Building a Strong Sports Medicine Program & Online Presence From Scratch: Q&A With Dr. David Geier of MUSC Sports Medicine Program

Written by Carrie Pallardy | June 05, 2013 | Print  |
Dr. GeierDavid Geier, MD, is a board-certified sports medicine physician and orthopedic surgeon with the Medical University of South Carolina. Dr. Geier is the director of the MUSC sports medicine, which he built from the ground up. He serves as the head team physician of the Charleston Battery soccer team and chief tournament physician for the Family Circle Cup women's professional tennis tournament.
Here he discusses how he applies problem solving to orthopedics, the process of building a sports medicine program, creating a social media presence and his work with athletes of all kinds.

Q: Why did you choose to become an orthopedic surgeon?

Dr. David Geier: Once I started medical school, I was fairly certain I wanted to be a surgeon. I have always enjoyed solving problems. Orthopedic surgery appealed to me in particular because we largely take a structural problem and try to resolve it. For some reason, the idea of managing symptoms that might marginally improve but will never be resolved, like diabetes or high blood pressure, just never interested me. I wanted to take a patient with one problem and make it better.
 
Sports medicine as a subspecialty appealed to me for the same reason. In this case, we take mostly healthy patients who have one problem that is keeping them from doing what they love to do. You get to fix it surgically or with nonoperative treatments and get patients back to those sports or activities. The joy on young kids' faces or the faces of weekend warriors able to go back to sports or exercise is extremely gratifying.
 
Q: What is the biggest challenge you have faced in your career?
 
DG: I started a sports medicine program from scratch when I joined Medical University of South Carolina. The previous orthopedic surgeon who specialized in sports medicine had left several years before I came there, so I started with nothing. That obviously can be bad, as I had no patient base, no affiliated schools or teams and no athletic trainers or other personnel critical for a successful sports medicine. In fact, I only had one patient scheduled on my first day at the clinic.
 
Having said that, it was a blessing in disguise because it provided a clean slate. I worked really hard to push administration to hire an athletic trainer. I had to work with the hospital to develop services that we didn't offer (and no one else in the area really did either), such as sports nutrition, performance and injury prevention, sports psychology and sports neurosciences program. I spent hundreds of hours meeting with coaches, athletic directors and league administrators to get the program's foot in the door, so to speak. Eventually we developed relationships with many schools, recreational leagues, professional teams and events.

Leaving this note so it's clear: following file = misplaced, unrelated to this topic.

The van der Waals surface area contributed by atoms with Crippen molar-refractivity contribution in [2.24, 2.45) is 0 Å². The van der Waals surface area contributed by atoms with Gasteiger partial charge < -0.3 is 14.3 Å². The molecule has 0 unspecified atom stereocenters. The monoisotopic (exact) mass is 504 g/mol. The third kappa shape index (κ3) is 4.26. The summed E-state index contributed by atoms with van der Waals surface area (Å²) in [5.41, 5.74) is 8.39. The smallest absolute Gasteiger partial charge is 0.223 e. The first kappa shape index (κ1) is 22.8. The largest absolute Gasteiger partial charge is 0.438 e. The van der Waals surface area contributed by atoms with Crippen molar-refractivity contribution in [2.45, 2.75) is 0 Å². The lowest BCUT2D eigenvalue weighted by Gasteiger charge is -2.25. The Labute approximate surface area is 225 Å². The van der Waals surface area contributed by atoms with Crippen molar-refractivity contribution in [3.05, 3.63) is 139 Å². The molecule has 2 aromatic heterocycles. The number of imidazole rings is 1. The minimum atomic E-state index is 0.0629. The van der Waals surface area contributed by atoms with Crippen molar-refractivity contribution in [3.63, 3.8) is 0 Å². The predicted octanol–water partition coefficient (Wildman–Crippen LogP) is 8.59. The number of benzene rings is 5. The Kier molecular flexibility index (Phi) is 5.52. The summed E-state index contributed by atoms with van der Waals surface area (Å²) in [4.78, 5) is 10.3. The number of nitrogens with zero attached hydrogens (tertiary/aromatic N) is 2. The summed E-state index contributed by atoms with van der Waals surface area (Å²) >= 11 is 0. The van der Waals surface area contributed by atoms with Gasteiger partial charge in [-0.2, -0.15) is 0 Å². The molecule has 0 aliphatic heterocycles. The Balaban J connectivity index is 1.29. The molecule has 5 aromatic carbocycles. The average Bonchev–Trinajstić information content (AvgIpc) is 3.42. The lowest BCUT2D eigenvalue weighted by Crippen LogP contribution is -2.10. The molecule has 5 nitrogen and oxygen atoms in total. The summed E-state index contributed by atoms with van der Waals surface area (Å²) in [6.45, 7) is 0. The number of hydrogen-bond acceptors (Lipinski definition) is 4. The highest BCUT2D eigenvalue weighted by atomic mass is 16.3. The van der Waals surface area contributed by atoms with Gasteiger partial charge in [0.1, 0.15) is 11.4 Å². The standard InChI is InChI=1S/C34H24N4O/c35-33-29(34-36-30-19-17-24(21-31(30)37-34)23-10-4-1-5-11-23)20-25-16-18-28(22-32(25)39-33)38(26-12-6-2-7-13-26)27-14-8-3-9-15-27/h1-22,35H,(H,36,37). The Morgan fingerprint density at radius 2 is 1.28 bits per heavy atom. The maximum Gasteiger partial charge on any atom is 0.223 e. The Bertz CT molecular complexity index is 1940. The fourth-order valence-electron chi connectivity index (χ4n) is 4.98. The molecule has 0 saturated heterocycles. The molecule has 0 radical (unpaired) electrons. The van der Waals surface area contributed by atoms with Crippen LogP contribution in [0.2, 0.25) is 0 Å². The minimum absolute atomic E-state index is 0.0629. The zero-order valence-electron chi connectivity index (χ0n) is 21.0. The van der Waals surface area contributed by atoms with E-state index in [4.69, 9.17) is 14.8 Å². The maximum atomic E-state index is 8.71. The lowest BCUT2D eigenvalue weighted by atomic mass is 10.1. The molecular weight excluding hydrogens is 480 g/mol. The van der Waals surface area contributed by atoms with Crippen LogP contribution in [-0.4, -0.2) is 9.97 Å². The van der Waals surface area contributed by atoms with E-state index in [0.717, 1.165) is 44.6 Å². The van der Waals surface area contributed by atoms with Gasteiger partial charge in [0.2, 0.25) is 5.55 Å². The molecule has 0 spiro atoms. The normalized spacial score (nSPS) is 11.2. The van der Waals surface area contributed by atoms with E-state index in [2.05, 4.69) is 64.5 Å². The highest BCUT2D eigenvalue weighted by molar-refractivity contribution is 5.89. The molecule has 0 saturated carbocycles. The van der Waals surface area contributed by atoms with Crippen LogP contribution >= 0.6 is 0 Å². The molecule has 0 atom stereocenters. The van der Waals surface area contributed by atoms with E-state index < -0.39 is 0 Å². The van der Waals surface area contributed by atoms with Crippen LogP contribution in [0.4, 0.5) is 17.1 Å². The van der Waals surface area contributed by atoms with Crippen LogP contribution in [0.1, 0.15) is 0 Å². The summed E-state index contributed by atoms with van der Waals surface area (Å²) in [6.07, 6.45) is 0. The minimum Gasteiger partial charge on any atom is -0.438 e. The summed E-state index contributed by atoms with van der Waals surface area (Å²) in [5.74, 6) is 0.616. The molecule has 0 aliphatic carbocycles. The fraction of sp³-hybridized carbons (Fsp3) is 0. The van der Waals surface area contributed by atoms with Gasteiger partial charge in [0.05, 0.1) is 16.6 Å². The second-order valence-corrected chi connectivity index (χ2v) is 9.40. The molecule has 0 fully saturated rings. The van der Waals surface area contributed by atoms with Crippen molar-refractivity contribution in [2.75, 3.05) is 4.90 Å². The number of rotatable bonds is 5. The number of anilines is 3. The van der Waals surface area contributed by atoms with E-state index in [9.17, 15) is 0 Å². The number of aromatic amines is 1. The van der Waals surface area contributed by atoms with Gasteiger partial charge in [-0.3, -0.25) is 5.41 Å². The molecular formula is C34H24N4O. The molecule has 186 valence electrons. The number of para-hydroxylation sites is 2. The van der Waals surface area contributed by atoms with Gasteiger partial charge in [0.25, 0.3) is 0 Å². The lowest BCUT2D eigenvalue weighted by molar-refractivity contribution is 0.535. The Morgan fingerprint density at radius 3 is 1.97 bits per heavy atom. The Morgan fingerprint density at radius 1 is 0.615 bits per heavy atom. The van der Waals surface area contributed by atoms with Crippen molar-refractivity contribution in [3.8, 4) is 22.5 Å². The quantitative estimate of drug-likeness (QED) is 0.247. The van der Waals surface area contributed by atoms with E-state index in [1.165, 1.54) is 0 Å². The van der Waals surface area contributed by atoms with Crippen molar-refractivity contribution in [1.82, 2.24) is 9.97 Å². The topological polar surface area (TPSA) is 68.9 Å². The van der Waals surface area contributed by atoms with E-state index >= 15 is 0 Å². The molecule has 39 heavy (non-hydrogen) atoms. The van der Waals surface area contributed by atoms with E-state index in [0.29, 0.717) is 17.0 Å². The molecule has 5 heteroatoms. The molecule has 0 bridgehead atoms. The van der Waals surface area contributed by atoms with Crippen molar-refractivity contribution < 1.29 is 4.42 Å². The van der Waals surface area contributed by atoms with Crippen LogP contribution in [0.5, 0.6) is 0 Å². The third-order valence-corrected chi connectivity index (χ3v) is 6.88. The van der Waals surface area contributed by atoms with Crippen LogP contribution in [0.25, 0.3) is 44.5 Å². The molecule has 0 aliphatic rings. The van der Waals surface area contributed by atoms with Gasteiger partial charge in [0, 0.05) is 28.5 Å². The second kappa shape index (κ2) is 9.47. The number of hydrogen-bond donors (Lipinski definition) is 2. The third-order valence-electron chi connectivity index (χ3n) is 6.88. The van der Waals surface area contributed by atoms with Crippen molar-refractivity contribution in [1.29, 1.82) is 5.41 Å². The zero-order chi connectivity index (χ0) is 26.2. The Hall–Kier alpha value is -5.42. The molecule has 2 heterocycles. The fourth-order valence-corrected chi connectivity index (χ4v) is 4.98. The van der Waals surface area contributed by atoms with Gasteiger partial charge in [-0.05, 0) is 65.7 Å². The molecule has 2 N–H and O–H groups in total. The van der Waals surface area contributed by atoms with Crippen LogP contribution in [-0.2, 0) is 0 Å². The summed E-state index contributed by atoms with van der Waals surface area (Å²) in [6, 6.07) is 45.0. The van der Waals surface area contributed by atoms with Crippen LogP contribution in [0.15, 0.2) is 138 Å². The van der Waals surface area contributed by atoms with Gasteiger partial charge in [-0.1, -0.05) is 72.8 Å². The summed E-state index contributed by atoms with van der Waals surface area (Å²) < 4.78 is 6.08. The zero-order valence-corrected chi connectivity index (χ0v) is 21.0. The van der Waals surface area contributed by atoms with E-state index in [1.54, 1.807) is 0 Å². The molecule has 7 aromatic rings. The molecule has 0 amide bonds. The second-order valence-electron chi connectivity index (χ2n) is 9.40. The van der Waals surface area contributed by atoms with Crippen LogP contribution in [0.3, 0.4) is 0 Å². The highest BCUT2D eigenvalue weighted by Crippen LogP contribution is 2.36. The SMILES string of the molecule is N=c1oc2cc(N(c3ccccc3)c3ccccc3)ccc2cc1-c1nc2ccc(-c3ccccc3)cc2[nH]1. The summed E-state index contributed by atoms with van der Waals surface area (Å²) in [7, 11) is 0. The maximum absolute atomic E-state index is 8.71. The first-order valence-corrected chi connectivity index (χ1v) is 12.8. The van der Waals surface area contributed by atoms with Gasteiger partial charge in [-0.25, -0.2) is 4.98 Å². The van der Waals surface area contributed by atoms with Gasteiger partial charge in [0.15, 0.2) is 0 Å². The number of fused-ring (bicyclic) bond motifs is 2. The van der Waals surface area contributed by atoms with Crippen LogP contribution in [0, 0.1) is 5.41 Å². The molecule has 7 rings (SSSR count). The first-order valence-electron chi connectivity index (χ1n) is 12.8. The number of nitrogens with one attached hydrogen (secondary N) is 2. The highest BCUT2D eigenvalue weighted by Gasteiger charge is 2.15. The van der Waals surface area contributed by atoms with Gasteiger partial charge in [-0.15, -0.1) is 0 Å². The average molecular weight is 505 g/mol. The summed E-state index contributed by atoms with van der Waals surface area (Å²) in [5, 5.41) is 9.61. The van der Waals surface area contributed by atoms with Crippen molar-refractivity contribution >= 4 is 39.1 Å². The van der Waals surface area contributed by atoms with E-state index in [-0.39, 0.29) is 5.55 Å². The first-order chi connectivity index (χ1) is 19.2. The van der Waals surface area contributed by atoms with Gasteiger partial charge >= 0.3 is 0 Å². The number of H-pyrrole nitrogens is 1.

All that work creating the MUSC Sports Medicine program has died down, as more of the work now involves day-to-day issues, but I am very proud of it too. It has now become a terrific group of healthcare providers that really do offer top-notch care to athletes of all ages and levels.
 
Q: How has sports medicine changed since you first began to practice?
 
DG: I think there has been a consistent shift towards not simply improving our surgeries and other treatments for athletes' injuries, but to preventing injuries in the first place. This focus seems most evident among youth and female athletes. I think this is an area that the field of orthopedic sports medicine should lead. If we can keep athletes from getting hurt, they will have healthier lives as they get older. And they can keep playing sports and exercising much later in their lives. Our attention to injury prevention is absolutely a positive shift.
 
Q: In today's rapidly changing world of medicine, what issues do you think are the most important for orthopedic surgeons and sports medicine specialists to address?
 
DG: I have only been in practice for eight years, so I might have a different perspective than many sports medicine surgeons. Even in that time, though, there seems to have been a dramatic increase in the bureaucracy of medicine. Yes, I am currently at an academic institution, but it seems to be happening outside of academics too. We spend so much more time on paperwork, insurance documentation, electronic medical records and collecting data for all kinds of agencies and managers. Add that to the push to see more patients, and you have a situation that is stressful. And I think that has led to a good deal of frustration and burnout. I can't definitively say that is the reason so many practices have sold out to hospitals, but it seems like many surgeons just don't want to deal with the hassles of all of the bureaucracy.